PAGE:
Assessing Transportation Downtown

As part of an open house on the Central City Plan component of the overall “Portland Plan”, PDOT release a preliminary assessment (PDF, 2.3M) of the transportation situation and future needs for the downtown core.

Are they on target?

0 responses to “Assessing Transportation Downtown”

  1. There’s a lot in this (and it looks like this is just the beginning).

    Interesting that they’re calling for ‘spreading transit service out,’ but as far as I know TriMet is designing their new downtown service around consolidating most routes on 5th and 6th and Columbia and Jefferson.

    Also interesting that central city tolls are on the list of “Possible Solutions” (the last page has a lot to think about).

    Why do I get the feeling that when they talk about “Housing Affordability and Access to Opportunity,” that they’re trying to say that they think more income-restricted housing for the very poor is necessary, giving those people the idea that if they get a better job they’ll lose their place to live, employers the idea they can get away with paying lower wages, and developers/builders the idea that they’re not responsible for the glut of suburban “custom” housing that fewer people want because it’s not in a livable community (as well as the lack of affordable rental units)?

  2. The bicycle mode split in 2030 is low. They want 2.7% of trips to the central city to be by bicycle in 2030, up from 1.8% in 2005. Now, that seems low for 2005 in the first place, but it has been growing by 10-20% a year, so even assuming that the 1.8% is accurate, we might be up to 2.7% already.

    The bicycle mode split for commute trips to downtown (not separated by origin) was 6% in 2007 according to a PBA study…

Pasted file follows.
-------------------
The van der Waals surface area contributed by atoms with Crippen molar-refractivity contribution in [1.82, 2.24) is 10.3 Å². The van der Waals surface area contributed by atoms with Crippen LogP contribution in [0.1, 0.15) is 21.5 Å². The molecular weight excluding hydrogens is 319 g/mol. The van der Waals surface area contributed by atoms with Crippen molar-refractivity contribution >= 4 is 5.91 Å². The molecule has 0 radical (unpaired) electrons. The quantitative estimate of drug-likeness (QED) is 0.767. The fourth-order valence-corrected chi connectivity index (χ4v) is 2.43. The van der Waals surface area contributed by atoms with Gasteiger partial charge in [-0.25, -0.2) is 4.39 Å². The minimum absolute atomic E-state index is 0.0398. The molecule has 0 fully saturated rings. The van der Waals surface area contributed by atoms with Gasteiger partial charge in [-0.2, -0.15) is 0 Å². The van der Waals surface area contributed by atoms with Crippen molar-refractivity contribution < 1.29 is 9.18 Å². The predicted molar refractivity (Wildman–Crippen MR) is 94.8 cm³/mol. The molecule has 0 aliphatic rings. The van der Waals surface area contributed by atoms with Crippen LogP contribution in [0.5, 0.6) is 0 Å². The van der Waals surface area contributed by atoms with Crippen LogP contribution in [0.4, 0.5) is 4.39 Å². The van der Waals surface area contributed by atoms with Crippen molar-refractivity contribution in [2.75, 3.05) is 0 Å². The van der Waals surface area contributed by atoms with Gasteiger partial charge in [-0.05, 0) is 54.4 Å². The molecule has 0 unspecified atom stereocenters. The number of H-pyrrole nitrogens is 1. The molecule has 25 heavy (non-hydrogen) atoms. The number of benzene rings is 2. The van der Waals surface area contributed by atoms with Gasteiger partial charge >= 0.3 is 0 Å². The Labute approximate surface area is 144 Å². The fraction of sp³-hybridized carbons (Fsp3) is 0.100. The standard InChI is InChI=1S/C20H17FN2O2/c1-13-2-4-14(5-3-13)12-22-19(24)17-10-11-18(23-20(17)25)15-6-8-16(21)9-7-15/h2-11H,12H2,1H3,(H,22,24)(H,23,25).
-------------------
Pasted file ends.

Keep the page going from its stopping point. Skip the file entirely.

3. Here are some random thoughts after reading the assessment:

    There is a lot of one-sided bias injected into the assessment. It can hardly be described as impartial and cutting edge.

    The assessment is lacking user equity as it relates to funding. Any funding gap needs to be balanced by directly taxing the users of the non-auto modes of transport. Not only should there be a bicycle tax, but there also needs to be a charge for bicycle parking in areas where metered parking for cars exist. Transit fares must be increased to generate more revenue, and better reflect the true financial costs of providing the service, not just the current 21 percent of the operating costs. Transit costs need to be financially self-sustainable paid for by the users. The existing Portland Streetcar must be weaned off of parking meter revenues and also financially stand on its own paying its own way. .

    Streetcars (snail rail) beyond the current Westside Central City route are too slow for high capacity transit. The streetcar system plan needs to be replaced with a more affordable electric trolley bus system plan that also takes considerably less energy to construct and implement. One exception could be to Lake Oswego, but only if the rail right-of-way that already exists is used and does not need overly expensive upgrading. .

    Continuing the costly and never ending tax subsidy experiment of promoting downtown as the as the region’s primary economic hub is the wrong direction. With all the tax subsidies and property tax abatements handed out like free candy over the past 30 years o more, downtown Portland has yet to pay its own way. How many lifetimes does it take for this to happen? The Central City must be considered one of many regional economic hubs that are equally connected by all modes of transport.

    Shared parking probably will not work. If people both live and work downtown, their cars will not be moved during the day and will likely be occupying those shared residential parking spaces during business hours

    The assessment identifies a lack of employment growth in the Central City. What the assessment fails to do is breakdown those jobs. It is highly likely there has been a decline in private sector jobs while government jobs have increased. Tolling the portals to the Central City will only cause even more private sector flight to other town and retail centers that are more accessible to the majority of the population who represent approximately 80 percent of the regional trips that are made by motor vehicle.